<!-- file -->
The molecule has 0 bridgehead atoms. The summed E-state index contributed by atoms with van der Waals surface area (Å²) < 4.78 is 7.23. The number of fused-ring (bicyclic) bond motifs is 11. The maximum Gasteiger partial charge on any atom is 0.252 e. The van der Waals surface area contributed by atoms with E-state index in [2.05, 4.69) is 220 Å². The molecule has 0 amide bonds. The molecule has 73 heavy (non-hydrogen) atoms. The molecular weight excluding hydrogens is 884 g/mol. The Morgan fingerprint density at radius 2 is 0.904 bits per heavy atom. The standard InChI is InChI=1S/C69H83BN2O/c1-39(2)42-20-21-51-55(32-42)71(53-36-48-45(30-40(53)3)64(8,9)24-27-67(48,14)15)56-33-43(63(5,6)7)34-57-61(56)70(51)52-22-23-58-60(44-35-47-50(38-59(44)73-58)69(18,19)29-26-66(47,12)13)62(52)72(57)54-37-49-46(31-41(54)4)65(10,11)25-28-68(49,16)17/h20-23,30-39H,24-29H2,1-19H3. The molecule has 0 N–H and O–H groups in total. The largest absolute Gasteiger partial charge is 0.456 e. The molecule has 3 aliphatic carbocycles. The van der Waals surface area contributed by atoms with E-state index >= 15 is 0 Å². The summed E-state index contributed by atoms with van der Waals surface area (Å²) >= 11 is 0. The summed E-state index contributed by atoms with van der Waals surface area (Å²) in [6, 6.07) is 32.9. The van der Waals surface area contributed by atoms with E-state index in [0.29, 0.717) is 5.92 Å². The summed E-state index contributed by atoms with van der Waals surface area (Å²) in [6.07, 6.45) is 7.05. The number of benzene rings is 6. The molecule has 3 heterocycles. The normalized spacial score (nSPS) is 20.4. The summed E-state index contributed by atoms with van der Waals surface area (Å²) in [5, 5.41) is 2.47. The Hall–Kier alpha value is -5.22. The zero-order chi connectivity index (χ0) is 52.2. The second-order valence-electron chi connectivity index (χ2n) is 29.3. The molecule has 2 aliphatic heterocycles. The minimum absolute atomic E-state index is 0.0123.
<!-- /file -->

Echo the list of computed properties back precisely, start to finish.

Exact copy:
The molecule has 0 bridgehead atoms. The summed E-state index contributed by atoms with van der Waals surface area (Å²) < 4.78 is 7.23. The number of fused-ring (bicyclic) bond motifs is 11. The maximum Gasteiger partial charge on any atom is 0.252 e. The van der Waals surface area contributed by atoms with E-state index in [2.05, 4.69) is 220 Å². The molecule has 0 amide bonds. The molecule has 73 heavy (non-hydrogen) atoms. The molecular weight excluding hydrogens is 884 g/mol. The Morgan fingerprint density at radius 2 is 0.904 bits per heavy atom. The standard InChI is InChI=1S/C69H83BN2O/c1-39(2)42-20-21-51-55(32-42)71(53-36-48-45(30-40(53)3)64(8,9)24-27-67(48,14)15)56-33-43(63(5,6)7)34-57-61(56)70(51)52-22-23-58-60(44-35-47-50(38-59(44)73-58)69(18,19)29-26-66(47,12)13)62(52)72(57)54-37-49-46(31-41(54)4)65(10,11)25-28-68(49,16)17/h20-23,30-39H,24-29H2,1-19H3. The molecule has 0 N–H and O–H groups in total. The largest absolute Gasteiger partial charge is 0.456 e. The molecule has 3 aliphatic carbocycles. The van der Waals surface area contributed by atoms with E-state index >= 15 is 0 Å². The summed E-state index contributed by atoms with van der Waals surface area (Å²) >= 11 is 0. The summed E-state index contributed by atoms with van der Waals surface area (Å²) in [6, 6.07) is 32.9. The van der Waals surface area contributed by atoms with E-state index in [0.29, 0.717) is 5.92 Å². The summed E-state index contributed by atoms with van der Waals surface area (Å²) in [6.07, 6.45) is 7.05. The number of benzene rings is 6. The molecule has 3 heterocycles. The normalized spacial score (nSPS) is 20.4. The summed E-state index contributed by atoms with van der Waals surface area (Å²) in [5, 5.41) is 2.47. The Hall–Kier alpha value is -5.22. The zero-order chi connectivity index (χ0) is 52.2. The second-order valence-electron chi connectivity index (χ2n) is 29.3. The molecule has 2 aliphatic heterocycles. The minimum absolute atomic E-state index is 0.0123.